Thursday, 8 September 2016

Yojimbo (1961)

I've mentioned before that this is probably the Kurosawa film with the most remakes, and it is not hard to see why.  It's got an engrossing, expertly-paced script full of ruthlessness and double-crosses; a compelling central performance from Toshiro Mifune; and it's beautifully shot.  Even though it is a black and white film in another language, I'm giving it a straight up Recommendation.  It's that good.

Given the many remakes (A Fistful of Dollars, Last Man Standing, The Warrior & The Sorceress, Django), there's no small chance you're familiar with the basic premise of the tale, but just in case you're not, here it is:

A drifter - in this case a lordless samurai - arrives in a town riven by a feud between two rival gangs.  He inserts himself into the conflict, playing a dangerous game of bluff and double-bluff in an attempt to bleed both sides dry.  He can rely on only his wits and his sword to keep him one step ahead of the men he's trying to destroy.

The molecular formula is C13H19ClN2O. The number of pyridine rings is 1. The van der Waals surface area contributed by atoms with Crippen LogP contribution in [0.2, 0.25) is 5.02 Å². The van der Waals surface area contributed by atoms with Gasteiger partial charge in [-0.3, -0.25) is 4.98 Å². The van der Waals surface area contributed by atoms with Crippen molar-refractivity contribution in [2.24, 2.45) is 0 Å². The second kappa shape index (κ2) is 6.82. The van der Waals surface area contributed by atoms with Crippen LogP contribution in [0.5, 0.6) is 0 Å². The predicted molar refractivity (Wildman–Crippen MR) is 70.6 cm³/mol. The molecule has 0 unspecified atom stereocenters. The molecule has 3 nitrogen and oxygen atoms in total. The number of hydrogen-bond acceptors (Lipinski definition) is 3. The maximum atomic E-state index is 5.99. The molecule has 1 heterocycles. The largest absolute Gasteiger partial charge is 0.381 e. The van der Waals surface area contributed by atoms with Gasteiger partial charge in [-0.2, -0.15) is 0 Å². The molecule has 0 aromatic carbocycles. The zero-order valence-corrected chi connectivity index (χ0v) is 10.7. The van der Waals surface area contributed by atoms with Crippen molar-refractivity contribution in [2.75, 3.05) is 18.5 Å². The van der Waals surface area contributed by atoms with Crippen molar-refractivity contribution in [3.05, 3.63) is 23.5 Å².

There's basically nothing to complain about in this film.  Some of the soundtrack choices are probably going to sound a little unusual to western ears, but I think that's purely an issue of different cultures.  It's visually stylish, with wide framing shots that would heavily influence the western genre; and Kurosawa is not afraid to tell his story visually, trusting the audience to infer what is going on.  It's even got the decency to be a taut 100 or so minutes in length, which makes it much more accessible than some of Kurosawa's epic length efforts like The Seven Samurai.

Well worth your time.

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